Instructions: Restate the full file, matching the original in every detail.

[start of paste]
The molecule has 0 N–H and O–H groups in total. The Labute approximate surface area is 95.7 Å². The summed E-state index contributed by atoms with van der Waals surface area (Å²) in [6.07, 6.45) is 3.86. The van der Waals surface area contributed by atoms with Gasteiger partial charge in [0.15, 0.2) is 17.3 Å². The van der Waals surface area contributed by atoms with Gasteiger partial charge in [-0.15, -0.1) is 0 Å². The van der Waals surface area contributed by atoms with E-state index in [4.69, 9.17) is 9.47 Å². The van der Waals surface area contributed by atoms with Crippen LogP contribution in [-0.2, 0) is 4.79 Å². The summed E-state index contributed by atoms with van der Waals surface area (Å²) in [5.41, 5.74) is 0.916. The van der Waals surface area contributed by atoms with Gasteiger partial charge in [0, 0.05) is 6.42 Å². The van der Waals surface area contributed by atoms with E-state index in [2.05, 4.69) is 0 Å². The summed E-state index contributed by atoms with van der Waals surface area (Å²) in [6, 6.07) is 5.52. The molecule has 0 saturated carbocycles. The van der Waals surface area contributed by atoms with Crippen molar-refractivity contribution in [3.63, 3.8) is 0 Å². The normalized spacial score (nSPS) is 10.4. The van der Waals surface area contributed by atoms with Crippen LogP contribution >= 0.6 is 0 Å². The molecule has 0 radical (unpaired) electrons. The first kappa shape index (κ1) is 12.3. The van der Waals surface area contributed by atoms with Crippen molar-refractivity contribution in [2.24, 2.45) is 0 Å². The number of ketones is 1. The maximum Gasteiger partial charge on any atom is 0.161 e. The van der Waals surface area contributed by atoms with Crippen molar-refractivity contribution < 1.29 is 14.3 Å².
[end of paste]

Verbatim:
The molecule has 0 N–H and O–H groups in total. The Labute approximate surface area is 95.7 Å². The summed E-state index contributed by atoms with van der Waals surface area (Å²) in [6.07, 6.45) is 3.86. The van der Waals surface area contributed by atoms with Gasteiger partial charge in [0.15, 0.2) is 17.3 Å². The van der Waals surface area contributed by atoms with Gasteiger partial charge in [-0.15, -0.1) is 0 Å². The van der Waals surface area contributed by atoms with E-state index in [4.69, 9.17) is 9.47 Å². The van der Waals surface area contributed by atoms with Crippen LogP contribution in [-0.2, 0) is 4.79 Å². The summed E-state index contributed by atoms with van der Waals surface area (Å²) in [5.41, 5.74) is 0.916. The van der Waals surface area contributed by atoms with Gasteiger partial charge in [0, 0.05) is 6.42 Å². The van der Waals surface area contributed by atoms with E-state index in [2.05, 4.69) is 0 Å². The summed E-state index contributed by atoms with van der Waals surface area (Å²) in [6, 6.07) is 5.52. The molecule has 0 saturated carbocycles. The van der Waals surface area contributed by atoms with Crippen molar-refractivity contribution in [3.63, 3.8) is 0 Å². The normalized spacial score (nSPS) is 10.4. The van der Waals surface area contributed by atoms with Crippen LogP contribution >= 0.6 is 0 Å². The molecule has 0 radical (unpaired) electrons. The first kappa shape index (κ1) is 12.3. The van der Waals surface area contributed by atoms with Crippen molar-refractivity contribution in [2.24, 2.45) is 0 Å². The number of ketones is 1. The maximum Gasteiger partial charge on any atom is 0.161 e. The van der Waals surface area contributed by atoms with Crippen molar-refractivity contribution < 1.29 is 14.3 Å².